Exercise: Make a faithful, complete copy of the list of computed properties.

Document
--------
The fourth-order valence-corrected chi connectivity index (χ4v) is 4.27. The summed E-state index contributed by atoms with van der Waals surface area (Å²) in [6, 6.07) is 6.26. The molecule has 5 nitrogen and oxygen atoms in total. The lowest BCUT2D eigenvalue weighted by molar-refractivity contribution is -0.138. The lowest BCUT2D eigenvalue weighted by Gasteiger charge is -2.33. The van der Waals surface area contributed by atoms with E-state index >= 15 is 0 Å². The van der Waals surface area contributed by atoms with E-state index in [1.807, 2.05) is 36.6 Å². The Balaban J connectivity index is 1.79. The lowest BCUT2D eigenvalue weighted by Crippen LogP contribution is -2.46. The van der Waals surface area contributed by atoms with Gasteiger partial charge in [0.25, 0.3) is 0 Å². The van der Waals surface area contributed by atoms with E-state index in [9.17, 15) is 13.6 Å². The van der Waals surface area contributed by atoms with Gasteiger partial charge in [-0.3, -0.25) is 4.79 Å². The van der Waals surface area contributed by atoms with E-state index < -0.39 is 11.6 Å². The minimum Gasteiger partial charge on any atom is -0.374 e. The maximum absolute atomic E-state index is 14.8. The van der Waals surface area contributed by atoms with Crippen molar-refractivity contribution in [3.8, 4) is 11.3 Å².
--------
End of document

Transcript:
The fourth-order valence-corrected chi connectivity index (χ4v) is 4.27. The summed E-state index contributed by atoms with van der Waals surface area (Å²) in [6, 6.07) is 6.26. The molecule has 5 nitrogen and oxygen atoms in total. The lowest BCUT2D eigenvalue weighted by molar-refractivity contribution is -0.138. The lowest BCUT2D eigenvalue weighted by Gasteiger charge is -2.33. The van der Waals surface area contributed by atoms with E-state index >= 15 is 0 Å². The van der Waals surface area contributed by atoms with E-state index in [1.807, 2.05) is 36.6 Å². The Balaban J connectivity index is 1.79. The lowest BCUT2D eigenvalue weighted by Crippen LogP contribution is -2.46. The van der Waals surface area contributed by atoms with Gasteiger partial charge in [0.25, 0.3) is 0 Å². The van der Waals surface area contributed by atoms with E-state index in [9.17, 15) is 13.6 Å². The van der Waals surface area contributed by atoms with Gasteiger partial charge in [-0.3, -0.25) is 4.79 Å². The van der Waals surface area contributed by atoms with E-state index < -0.39 is 11.6 Å². The minimum Gasteiger partial charge on any atom is -0.374 e. The maximum absolute atomic E-state index is 14.8. The van der Waals surface area contributed by atoms with Crippen molar-refractivity contribution in [3.8, 4) is 11.3 Å².